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August 24, 2008

Calendar

Class Calendar - Please check each week; subject to change.

August 27 - Week 1 - Introduction -- view and discuss The Still Small Voice. What is “spirituality"? Class expectations, ground rules, etc.

Sep 3 - Week 2 - Martin Buber I and Thou intro, pp. 20-48 (optional, but helpful) and Web assignment (required). Read ahead a bit in the Buber text if you can!

Sep 10 - Week 3 - I and Thou, pp. 49-122.

Sep 17 - Week 4 - I and Thou, pp. 123-182.

Sep 24 - Week 5 - Read through chapter 4 (p. 66) of The Sacred Pipe; Web assignment.

Oct 1 - Week 6 - Complete The Sacred Pipe.

Oct 8 - Week 7 - handouts/Web assignments on psychological theories and models related to mysticism (William James, C. G. Jung, Marion Woodman, others).

Oct 15 - Week 8 - Being Peace, through chapter 3. Also “I Do Not Rehearse My Anger: The Teachings of Sister Chan Khong", from The Bond Between Women, by China Galland. Begin reading spiritual classic. Turn in journal pages Week 8 through this reading.

Oct 22 - Week 9 - Being Peace, to end of book. Continue reading spiritual classic. Comparison of approaches of Thich Nhat Hanh and Sister Chan Khong. Meditation experience in class. Check in with group for spiritual classic project.

Oct 29 - Week 10 - Continue reading spiritual classic. Also excerpts from Religious Experience and Journal of Mrs. Jarena Lee, an African-American preacher in the early 19th Century. Paper #1 (Spiritual Autobiography) due. Choose books for Paper #2.

Nov 5 - Week 11 - Finish reading spiritual classic by beginning of class; prepare for group presentations in class. Discussion of Christian spirituality in early centuries of the Christian era. Video: Sr. Wendy interview with Bill Moyers.

Nov 12 - Week 12 - DO GROUP PRESENTATIONS IN CLASS. Begin reading for Paper #2; preview Sallie McFague’s book.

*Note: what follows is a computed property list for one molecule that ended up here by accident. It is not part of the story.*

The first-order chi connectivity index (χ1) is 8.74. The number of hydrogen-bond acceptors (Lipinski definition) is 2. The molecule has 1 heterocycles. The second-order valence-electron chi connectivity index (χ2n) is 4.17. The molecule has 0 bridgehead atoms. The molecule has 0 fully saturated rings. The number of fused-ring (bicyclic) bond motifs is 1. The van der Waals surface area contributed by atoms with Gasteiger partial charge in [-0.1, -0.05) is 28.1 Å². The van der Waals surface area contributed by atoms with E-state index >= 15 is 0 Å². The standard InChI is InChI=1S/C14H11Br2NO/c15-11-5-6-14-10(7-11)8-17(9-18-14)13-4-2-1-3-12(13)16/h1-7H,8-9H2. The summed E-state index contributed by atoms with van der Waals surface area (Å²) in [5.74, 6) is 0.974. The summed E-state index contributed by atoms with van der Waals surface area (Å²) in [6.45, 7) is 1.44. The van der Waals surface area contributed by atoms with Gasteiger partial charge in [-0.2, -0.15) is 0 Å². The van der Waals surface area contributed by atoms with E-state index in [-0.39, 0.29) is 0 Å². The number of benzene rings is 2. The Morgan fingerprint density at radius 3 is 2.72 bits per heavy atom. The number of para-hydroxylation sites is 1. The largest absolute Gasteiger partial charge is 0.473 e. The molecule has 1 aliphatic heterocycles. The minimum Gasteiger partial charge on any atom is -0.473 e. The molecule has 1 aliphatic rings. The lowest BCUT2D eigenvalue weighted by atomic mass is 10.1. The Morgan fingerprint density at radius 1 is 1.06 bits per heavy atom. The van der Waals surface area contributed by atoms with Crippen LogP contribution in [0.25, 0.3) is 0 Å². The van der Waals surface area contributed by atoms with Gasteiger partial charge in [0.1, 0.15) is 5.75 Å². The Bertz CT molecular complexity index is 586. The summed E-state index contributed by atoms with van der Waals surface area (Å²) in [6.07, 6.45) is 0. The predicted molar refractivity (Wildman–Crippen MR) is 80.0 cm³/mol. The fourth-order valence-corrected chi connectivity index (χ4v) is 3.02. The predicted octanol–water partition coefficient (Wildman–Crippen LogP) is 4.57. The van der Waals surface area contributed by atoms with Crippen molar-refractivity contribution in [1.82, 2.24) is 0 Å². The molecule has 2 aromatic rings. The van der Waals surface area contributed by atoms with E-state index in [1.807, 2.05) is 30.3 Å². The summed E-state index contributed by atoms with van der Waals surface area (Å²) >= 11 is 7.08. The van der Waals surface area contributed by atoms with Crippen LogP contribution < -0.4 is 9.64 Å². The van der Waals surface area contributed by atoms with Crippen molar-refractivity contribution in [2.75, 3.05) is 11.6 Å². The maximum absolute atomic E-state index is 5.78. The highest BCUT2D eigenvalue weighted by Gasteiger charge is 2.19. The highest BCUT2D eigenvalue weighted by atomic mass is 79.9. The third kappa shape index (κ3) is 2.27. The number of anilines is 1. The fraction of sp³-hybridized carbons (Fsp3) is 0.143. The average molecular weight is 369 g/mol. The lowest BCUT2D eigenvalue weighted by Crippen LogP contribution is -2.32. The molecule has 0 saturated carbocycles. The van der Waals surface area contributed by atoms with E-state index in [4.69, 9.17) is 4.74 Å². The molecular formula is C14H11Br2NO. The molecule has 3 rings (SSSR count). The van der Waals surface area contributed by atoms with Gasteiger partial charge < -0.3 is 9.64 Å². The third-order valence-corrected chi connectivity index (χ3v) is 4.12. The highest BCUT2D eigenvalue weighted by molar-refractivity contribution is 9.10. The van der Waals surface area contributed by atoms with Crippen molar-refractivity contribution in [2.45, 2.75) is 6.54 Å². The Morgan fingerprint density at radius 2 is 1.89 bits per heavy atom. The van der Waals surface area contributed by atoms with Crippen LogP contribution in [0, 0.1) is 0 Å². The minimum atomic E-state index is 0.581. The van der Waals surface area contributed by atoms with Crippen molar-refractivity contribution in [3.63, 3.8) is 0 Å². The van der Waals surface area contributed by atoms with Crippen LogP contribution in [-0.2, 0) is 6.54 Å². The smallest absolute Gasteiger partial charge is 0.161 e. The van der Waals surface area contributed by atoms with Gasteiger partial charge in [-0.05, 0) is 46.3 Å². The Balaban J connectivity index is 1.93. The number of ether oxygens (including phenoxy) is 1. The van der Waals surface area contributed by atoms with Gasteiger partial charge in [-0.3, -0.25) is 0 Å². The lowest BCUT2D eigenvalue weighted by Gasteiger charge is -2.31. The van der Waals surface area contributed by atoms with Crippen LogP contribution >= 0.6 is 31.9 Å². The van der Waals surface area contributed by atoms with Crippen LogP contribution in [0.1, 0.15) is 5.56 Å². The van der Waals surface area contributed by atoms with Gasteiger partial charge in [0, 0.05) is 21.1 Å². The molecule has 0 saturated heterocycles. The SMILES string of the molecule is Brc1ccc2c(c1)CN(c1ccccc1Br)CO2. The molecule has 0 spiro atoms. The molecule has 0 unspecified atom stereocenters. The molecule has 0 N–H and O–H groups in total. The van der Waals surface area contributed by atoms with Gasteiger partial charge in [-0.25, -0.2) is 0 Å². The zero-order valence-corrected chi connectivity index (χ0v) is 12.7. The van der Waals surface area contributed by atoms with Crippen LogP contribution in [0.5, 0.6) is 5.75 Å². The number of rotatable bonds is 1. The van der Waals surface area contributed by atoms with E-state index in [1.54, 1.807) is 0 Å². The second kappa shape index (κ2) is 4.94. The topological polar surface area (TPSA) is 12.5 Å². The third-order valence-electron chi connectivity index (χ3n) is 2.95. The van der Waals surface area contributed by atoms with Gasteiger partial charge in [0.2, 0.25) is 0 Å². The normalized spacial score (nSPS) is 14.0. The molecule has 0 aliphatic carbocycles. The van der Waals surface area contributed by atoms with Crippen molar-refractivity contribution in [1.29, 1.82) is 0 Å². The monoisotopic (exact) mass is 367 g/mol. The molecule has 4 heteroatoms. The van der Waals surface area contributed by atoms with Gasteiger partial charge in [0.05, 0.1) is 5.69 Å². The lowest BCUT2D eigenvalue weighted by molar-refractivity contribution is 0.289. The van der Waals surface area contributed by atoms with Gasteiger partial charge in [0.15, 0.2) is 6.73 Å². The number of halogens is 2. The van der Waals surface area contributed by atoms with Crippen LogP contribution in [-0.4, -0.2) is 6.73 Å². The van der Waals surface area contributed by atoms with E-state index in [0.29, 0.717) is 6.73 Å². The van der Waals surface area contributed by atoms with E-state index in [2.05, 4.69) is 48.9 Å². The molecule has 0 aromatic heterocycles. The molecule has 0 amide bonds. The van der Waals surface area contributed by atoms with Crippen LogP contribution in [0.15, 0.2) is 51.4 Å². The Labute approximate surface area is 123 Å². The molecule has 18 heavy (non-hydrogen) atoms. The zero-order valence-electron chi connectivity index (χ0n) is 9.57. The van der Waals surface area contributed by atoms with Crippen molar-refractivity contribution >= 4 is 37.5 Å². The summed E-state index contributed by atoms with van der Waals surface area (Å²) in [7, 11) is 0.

Nov 19 - Week 13 - McFague Chapters Intro through chapter 3 (read these chapters completely using reading notes supplied on Web)

Nov 26 – THANKSGIVING - use the break to read McFague and your selection for the final project.

Dec 3 – Week 14 - McFague to end of book (selected sections). Hand in completed reading journal – include reflection on McFague and spiritual classic.

Dec 10 - Week 15 - Paper presentations due in class; E-mail instructor 1-page summary/review of book for class distribution via Web site prior to class time; Hand in printed copy of Paper #2 in class.

Weekly Reading Journal Assignment

The Spiritual Journey – Reading/Discussion Journal Assignment

The purpose of keeping a journal is to help you reflect personally on the concepts and issues we will be reading about and discussing in class. It will require between 30-60 minutes each week. I will collect your journal pages twice as indicated on the syllabus; the second time, hand in the entire journal. Full credit (100 points possible) will be given for journals where you have clearly done the required amount of time writing each week and have responded thoughtfully to the questions; partial credit will be awarded where you have skipped weeks or have clearly failed to spend enough time writing, or have failed to respond thoughtfully to the questions. There are no "right" or "wrong" answers - just answers that show engagement with the reading or lack of engagement with the reading.

Here are some quotes to help you envision what the journal is all about:
• "A. . . journal can be a documentary of. . . . academic. . . . growth, a record of evolving insight as well as a tool used to gain insight."
• ". . . . journals exist somewhere on a continuum between diaries and class notebooks: whereas diaries are records of personal thought and experience, class notebooks are records of other people's facts and ideas. Like a diary, the journal is written in the first person (that is "I. . . ."); like the class notebook, the journal focuses on academic subjects the writer would like to learn more about." Fulwiler's Journals Across the Disciplines

Keeping a journal is intended to help you:
- reflect on, clarify, question, and respond to class readings and discussions